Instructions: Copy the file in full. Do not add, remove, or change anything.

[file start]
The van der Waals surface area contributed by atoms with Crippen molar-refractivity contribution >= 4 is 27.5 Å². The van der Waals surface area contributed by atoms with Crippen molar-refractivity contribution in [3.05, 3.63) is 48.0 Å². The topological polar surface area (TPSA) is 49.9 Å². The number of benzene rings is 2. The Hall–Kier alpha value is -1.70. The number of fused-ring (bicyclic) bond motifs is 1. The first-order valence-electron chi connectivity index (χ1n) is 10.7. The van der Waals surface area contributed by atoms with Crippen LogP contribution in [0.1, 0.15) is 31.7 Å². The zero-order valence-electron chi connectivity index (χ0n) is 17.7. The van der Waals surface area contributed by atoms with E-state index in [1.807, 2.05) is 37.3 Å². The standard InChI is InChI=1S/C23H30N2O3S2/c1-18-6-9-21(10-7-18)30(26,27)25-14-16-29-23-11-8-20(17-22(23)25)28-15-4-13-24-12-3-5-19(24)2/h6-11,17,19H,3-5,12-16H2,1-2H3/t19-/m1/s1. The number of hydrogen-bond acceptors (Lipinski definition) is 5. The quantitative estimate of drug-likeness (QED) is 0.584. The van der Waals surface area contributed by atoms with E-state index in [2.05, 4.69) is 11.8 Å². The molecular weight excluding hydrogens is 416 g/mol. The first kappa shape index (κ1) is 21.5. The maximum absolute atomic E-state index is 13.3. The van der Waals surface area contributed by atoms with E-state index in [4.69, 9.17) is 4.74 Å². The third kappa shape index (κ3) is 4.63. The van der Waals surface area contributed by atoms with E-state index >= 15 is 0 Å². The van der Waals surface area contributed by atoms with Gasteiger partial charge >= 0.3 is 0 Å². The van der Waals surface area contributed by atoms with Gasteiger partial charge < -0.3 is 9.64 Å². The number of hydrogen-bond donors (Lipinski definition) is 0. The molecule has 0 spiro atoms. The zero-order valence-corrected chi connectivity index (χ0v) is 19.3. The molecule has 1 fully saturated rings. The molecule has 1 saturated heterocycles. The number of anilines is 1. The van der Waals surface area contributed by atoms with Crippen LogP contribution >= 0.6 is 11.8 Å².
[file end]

The van der Waals surface area contributed by atoms with Crippen molar-refractivity contribution >= 4 is 27.5 Å². The van der Waals surface area contributed by atoms with Crippen molar-refractivity contribution in [3.05, 3.63) is 48.0 Å². The topological polar surface area (TPSA) is 49.9 Å². The number of benzene rings is 2. The Hall–Kier alpha value is -1.70. The number of fused-ring (bicyclic) bond motifs is 1. The first-order valence-electron chi connectivity index (χ1n) is 10.7. The van der Waals surface area contributed by atoms with Crippen LogP contribution in [0.1, 0.15) is 31.7 Å². The zero-order valence-electron chi connectivity index (χ0n) is 17.7. The van der Waals surface area contributed by atoms with E-state index in [1.807, 2.05) is 37.3 Å². The standard InChI is InChI=1S/C23H30N2O3S2/c1-18-6-9-21(10-7-18)30(26,27)25-14-16-29-23-11-8-20(17-22(23)25)28-15-4-13-24-12-3-5-19(24)2/h6-11,17,19H,3-5,12-16H2,1-2H3/t19-/m1/s1. The number of hydrogen-bond acceptors (Lipinski definition) is 5. The quantitative estimate of drug-likeness (QED) is 0.584. The van der Waals surface area contributed by atoms with E-state index in [2.05, 4.69) is 11.8 Å². The molecular weight excluding hydrogens is 416 g/mol. The first kappa shape index (κ1) is 21.5. The maximum absolute atomic E-state index is 13.3. The van der Waals surface area contributed by atoms with E-state index in [4.69, 9.17) is 4.74 Å². The third kappa shape index (κ3) is 4.63. The van der Waals surface area contributed by atoms with E-state index >= 15 is 0 Å². The van der Waals surface area contributed by atoms with Gasteiger partial charge >= 0.3 is 0 Å². The van der Waals surface area contributed by atoms with Gasteiger partial charge < -0.3 is 9.64 Å². The number of hydrogen-bond donors (Lipinski definition) is 0. The molecule has 0 spiro atoms. The zero-order valence-corrected chi connectivity index (χ0v) is 19.3. The molecule has 1 fully saturated rings. The molecule has 1 saturated heterocycles. The number of anilines is 1. The van der Waals surface area contributed by atoms with Crippen LogP contribution >= 0.6 is 11.8 Å².